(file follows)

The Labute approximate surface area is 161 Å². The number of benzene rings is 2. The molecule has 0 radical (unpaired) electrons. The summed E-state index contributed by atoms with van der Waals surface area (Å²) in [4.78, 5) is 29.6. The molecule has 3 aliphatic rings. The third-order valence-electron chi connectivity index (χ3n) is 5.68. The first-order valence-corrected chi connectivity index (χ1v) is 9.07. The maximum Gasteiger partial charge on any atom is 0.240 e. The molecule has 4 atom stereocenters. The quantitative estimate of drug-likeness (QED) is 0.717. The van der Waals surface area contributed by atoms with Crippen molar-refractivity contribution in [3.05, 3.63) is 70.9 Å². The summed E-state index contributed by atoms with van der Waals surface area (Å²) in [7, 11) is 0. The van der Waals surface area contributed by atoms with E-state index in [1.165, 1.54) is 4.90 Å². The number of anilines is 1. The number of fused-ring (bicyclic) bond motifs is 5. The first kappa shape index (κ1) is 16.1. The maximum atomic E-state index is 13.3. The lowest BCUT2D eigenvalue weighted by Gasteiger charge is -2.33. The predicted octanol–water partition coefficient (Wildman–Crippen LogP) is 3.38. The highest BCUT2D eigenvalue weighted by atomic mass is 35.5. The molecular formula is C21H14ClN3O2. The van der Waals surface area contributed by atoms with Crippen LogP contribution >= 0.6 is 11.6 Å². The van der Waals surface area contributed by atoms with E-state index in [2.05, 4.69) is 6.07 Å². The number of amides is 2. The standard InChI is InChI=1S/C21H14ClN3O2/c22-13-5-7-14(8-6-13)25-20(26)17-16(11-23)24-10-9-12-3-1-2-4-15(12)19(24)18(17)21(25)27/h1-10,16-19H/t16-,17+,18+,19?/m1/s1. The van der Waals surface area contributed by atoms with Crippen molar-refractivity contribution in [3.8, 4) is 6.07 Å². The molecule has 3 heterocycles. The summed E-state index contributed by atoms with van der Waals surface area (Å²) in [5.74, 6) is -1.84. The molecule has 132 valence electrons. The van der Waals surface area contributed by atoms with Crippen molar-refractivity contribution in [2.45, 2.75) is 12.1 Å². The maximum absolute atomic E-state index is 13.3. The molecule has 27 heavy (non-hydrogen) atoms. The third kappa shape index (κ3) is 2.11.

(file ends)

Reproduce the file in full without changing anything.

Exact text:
The Labute approximate surface area is 161 Å². The number of benzene rings is 2. The molecule has 0 radical (unpaired) electrons. The summed E-state index contributed by atoms with van der Waals surface area (Å²) in [4.78, 5) is 29.6. The molecule has 3 aliphatic rings. The third-order valence-electron chi connectivity index (χ3n) is 5.68. The first-order valence-corrected chi connectivity index (χ1v) is 9.07. The maximum Gasteiger partial charge on any atom is 0.240 e. The molecule has 4 atom stereocenters. The quantitative estimate of drug-likeness (QED) is 0.717. The van der Waals surface area contributed by atoms with Crippen molar-refractivity contribution in [3.05, 3.63) is 70.9 Å². The summed E-state index contributed by atoms with van der Waals surface area (Å²) in [7, 11) is 0. The van der Waals surface area contributed by atoms with E-state index in [1.165, 1.54) is 4.90 Å². The number of anilines is 1. The number of fused-ring (bicyclic) bond motifs is 5. The first kappa shape index (κ1) is 16.1. The maximum atomic E-state index is 13.3. The lowest BCUT2D eigenvalue weighted by Gasteiger charge is -2.33. The predicted octanol–water partition coefficient (Wildman–Crippen LogP) is 3.38. The highest BCUT2D eigenvalue weighted by atomic mass is 35.5. The molecular formula is C21H14ClN3O2. The van der Waals surface area contributed by atoms with Crippen LogP contribution >= 0.6 is 11.6 Å². The van der Waals surface area contributed by atoms with E-state index in [2.05, 4.69) is 6.07 Å². The number of amides is 2. The standard InChI is InChI=1S/C21H14ClN3O2/c22-13-5-7-14(8-6-13)25-20(26)17-16(11-23)24-10-9-12-3-1-2-4-15(12)19(24)18(17)21(25)27/h1-10,16-19H/t16-,17+,18+,19?/m1/s1. The van der Waals surface area contributed by atoms with Crippen molar-refractivity contribution in [3.8, 4) is 6.07 Å². The molecule has 3 heterocycles. The summed E-state index contributed by atoms with van der Waals surface area (Å²) in [5.74, 6) is -1.84. The molecule has 132 valence electrons. The van der Waals surface area contributed by atoms with Crippen molar-refractivity contribution in [2.45, 2.75) is 12.1 Å². The maximum absolute atomic E-state index is 13.3. The molecule has 27 heavy (non-hydrogen) atoms. The third kappa shape index (κ3) is 2.11.